In the online marketing arena, my peers and I tend to get sucked into using lingo that can sometimes be a bit too “exclusive”. Much like other industries where the terminology can not only be off-putting, but can cut you right out of the conversation, the online community can be a bit tricky sometimes to navigate.
For me, I really hate it. I think there is nothing worse than reading an article with the goal of getting actionable tips….and then finding yourself Googling ten of the terms in the article in order to make sense of it? Now don’t get me wrong, I’ve been guilty of this in the past as well. That’s why I try to be as clear and to the point as possible. Our time is precious, so let’s just get to it, right?
This brings me to “Blog Tours”. I’ve seen this broadcasted far and wide, but never really saw an explanation that I thought hit the nail on the head.
Basically, toss the “cool” terminology out the window and think of this as a “blog comment” strategy. I’m sure you have gone onto a blog (or even a website) and read an article that at the end allows you to put in your comments. A simple idea, but it packs a punch!
Commenting on blogs is a wonderful way to build more links to your online point of sale, or your company website. In terms of SEO (search engine optimization) – it is definitely a golden child.
But how do you do this? Here’s my rules of blog commenting:
If you are using blog commenting for SEO purposes, before you even take time to read the article, scroll to the bottom of the page to make sure that there is a place for you to key in your website when you comment. If this is not here….there is no way to link you (unless you register to the blog or community which can be time consuming).
If you have to comment via Facebook, it will not pack the SEO punch that you are looking for. Again, having a spot to key in your website is the best option.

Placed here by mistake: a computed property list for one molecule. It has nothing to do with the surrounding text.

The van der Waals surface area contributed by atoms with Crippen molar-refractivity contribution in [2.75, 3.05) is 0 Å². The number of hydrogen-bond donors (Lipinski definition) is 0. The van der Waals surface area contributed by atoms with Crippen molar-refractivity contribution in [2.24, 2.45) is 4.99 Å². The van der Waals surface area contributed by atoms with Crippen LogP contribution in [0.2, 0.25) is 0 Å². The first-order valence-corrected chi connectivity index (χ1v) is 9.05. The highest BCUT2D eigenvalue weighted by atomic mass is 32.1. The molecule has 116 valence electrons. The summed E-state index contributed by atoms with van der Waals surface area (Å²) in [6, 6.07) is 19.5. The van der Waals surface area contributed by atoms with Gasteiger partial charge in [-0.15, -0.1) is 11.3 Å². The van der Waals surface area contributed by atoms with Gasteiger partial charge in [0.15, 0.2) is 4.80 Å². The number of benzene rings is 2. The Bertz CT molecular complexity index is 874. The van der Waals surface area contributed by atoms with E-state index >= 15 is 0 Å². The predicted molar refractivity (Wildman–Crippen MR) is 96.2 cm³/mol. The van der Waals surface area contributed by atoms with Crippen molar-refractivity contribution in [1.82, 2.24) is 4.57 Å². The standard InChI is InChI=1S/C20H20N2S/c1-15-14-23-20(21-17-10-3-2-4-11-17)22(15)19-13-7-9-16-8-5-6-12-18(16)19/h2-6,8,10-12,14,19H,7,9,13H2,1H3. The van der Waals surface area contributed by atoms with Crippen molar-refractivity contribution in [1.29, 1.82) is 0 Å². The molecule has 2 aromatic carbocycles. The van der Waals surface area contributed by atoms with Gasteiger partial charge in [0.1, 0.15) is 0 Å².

Once you’ve decided to comment on a post, first read the full article to see that it’s message is in line with your brand. You can disagree, but make sure that your comment is not vulgar in any way.
Think of the next three ideas as a “compliment sandwich”. Begin your comment by agreeing with a few points made in the author’s article.
The second part of your comment (the ‘meat’ of your activity here) should be you sharing your expertise. If you agree with the whole article, maybe share a quick story of something that has happened to you in this arena.
Round off your comment with a note of thanks for the article or something similar. ou don’t want to sound too canned, so make sure to make it personal.
Then after you post your comment (or sometimes before) there is a button you can push to have all future comments sent to you via email. Click this, as you want to see how people react to your comment as well as have the opportunity to jump back in if needed.
It’s that simple. I suggest to help you FIND these blogs (which is the most time-consuming effort), use a site like StumbleUpon, Zite, Scoop.it, Trap.it, AOL Editions, or even Google Currents to find random blogs within your company’s niche category. This site is easy to use and very straightforward. You can also use sites such as Alltop or even a simple Google search for keywords.
My final piece of advice is to make sure you do this on a consistent basis. If you comment on one blog a month, the SEO impact will be non-existent. I say shoot for two comments a day and keep up with it. After a week you will get in the groove and it will become second nature. Also there is a wonderful side-effect that I’ve found in searching around the web – you might learn something new!
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